Date of Graduation
Doctor of Philosophy in Public Policy (PhD)
Second Committee Member
homelessness, mental health, military culture, reintegration, stigmatization of help-seeking, veteran
This dissertation, through a public policy lens, examines life after U.S. military service as it relates to reintegration, the ability of state-level veteran-specific mental health programs to address veterans’ mental health challenges, and states’ ability to address veteran homelessness. First, I use 2019 Centers for Disease Control and Prevention (CDC) Behavioral Risk Factors Surveillance Survey data, along with various measures of state-level characteristics, to examine the influence of relevant state-level policies on veterans’ mental health outcomes. Based on multi-level modeling results, findings suggest that the presence of at least one state-level veteran specific mental health program may be a mitigating factor of veterans’ mental health challenges while miscellaneous veteran program spending does not appear to have a significant impact. Second, I examine state-level factors contributing to the reduction of veteran homelessness through the lens of state capacity theory and use the Department of Housing and Urban Development (HUD) Point-in-Time of homeless persons estimates and geographic information system (GIS) mapping. Findings suggest that, along with costs of living indicators and veteran unemployment rates impacting veteran housing stability, a state’s capacity to manage resources, notably their ability to connect homeless veterans and available resources via robust relationships with community stakeholders, is key to enhancing homeless veteran outcomes. Lastly, I examine factors contributing to veteran reintegration, through a socio-ecological lens of veteran reintegration, using 2011 Pew Research Center’s Veteran Survey data. Findings based on time-series negative binomial regression models suggest that veterans reporting better reintegration experiences are less likely to have served in combat and experienced military-related trauma, are currently in better health, felt supported by military leadership in help-seeking, and report lower levels of family strain.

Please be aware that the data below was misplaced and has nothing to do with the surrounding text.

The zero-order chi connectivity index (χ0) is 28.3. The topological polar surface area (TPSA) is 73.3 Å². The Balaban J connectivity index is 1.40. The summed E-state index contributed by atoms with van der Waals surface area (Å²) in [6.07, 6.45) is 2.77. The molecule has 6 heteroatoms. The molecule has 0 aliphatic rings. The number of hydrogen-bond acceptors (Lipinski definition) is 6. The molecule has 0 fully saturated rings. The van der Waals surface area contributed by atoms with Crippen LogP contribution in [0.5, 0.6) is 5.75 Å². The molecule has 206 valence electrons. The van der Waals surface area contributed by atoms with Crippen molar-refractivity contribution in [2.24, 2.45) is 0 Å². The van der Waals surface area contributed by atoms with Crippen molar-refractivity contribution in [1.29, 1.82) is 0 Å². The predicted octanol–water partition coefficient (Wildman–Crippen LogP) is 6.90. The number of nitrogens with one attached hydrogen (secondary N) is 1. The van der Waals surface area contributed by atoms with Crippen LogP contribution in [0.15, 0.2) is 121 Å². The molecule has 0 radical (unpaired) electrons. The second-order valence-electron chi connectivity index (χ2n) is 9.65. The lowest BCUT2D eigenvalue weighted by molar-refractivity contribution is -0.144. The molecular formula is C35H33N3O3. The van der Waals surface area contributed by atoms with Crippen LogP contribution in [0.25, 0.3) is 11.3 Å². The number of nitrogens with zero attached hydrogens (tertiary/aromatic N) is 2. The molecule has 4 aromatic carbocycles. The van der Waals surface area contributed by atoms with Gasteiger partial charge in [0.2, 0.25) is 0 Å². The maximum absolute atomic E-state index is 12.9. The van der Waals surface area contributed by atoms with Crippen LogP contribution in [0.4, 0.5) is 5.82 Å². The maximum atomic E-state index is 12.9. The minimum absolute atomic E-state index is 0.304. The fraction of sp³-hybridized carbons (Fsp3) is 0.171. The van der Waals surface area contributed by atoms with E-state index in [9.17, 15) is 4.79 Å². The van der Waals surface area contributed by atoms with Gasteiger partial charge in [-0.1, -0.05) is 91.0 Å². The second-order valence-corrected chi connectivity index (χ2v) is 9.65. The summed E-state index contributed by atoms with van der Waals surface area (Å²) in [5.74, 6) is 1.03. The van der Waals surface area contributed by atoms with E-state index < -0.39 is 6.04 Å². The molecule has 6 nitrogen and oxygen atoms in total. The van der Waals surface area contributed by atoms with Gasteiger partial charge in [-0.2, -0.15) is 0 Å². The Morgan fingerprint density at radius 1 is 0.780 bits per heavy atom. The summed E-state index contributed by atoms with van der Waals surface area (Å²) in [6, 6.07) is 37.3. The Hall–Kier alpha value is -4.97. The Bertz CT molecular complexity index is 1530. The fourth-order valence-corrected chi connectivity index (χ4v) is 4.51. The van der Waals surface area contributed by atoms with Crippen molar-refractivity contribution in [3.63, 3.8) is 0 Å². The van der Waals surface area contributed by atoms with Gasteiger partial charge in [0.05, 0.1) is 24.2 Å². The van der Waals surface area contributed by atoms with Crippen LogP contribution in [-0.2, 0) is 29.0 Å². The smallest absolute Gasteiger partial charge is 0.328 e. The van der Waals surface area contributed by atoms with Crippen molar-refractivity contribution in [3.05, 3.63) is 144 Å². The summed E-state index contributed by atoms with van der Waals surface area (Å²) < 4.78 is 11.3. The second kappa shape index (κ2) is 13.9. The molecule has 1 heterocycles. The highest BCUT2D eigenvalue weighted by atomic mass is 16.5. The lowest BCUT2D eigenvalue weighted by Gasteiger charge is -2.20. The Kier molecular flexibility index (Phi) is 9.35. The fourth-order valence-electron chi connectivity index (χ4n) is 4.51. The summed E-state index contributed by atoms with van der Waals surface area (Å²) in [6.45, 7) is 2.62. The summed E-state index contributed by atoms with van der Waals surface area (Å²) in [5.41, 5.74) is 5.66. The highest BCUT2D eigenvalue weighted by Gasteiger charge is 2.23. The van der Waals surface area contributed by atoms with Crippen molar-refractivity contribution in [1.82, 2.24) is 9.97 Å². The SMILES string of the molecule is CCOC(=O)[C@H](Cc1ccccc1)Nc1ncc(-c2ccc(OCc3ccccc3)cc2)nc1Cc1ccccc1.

Button, E. D. (2023). A Public Policy Approach to Life After Service for U.S. Military Veterans: Mental Health, Homelessness, and Reintegration. Graduate Theses and Dissertations Retrieved from https://scholarworks.uark.edu/etd/5060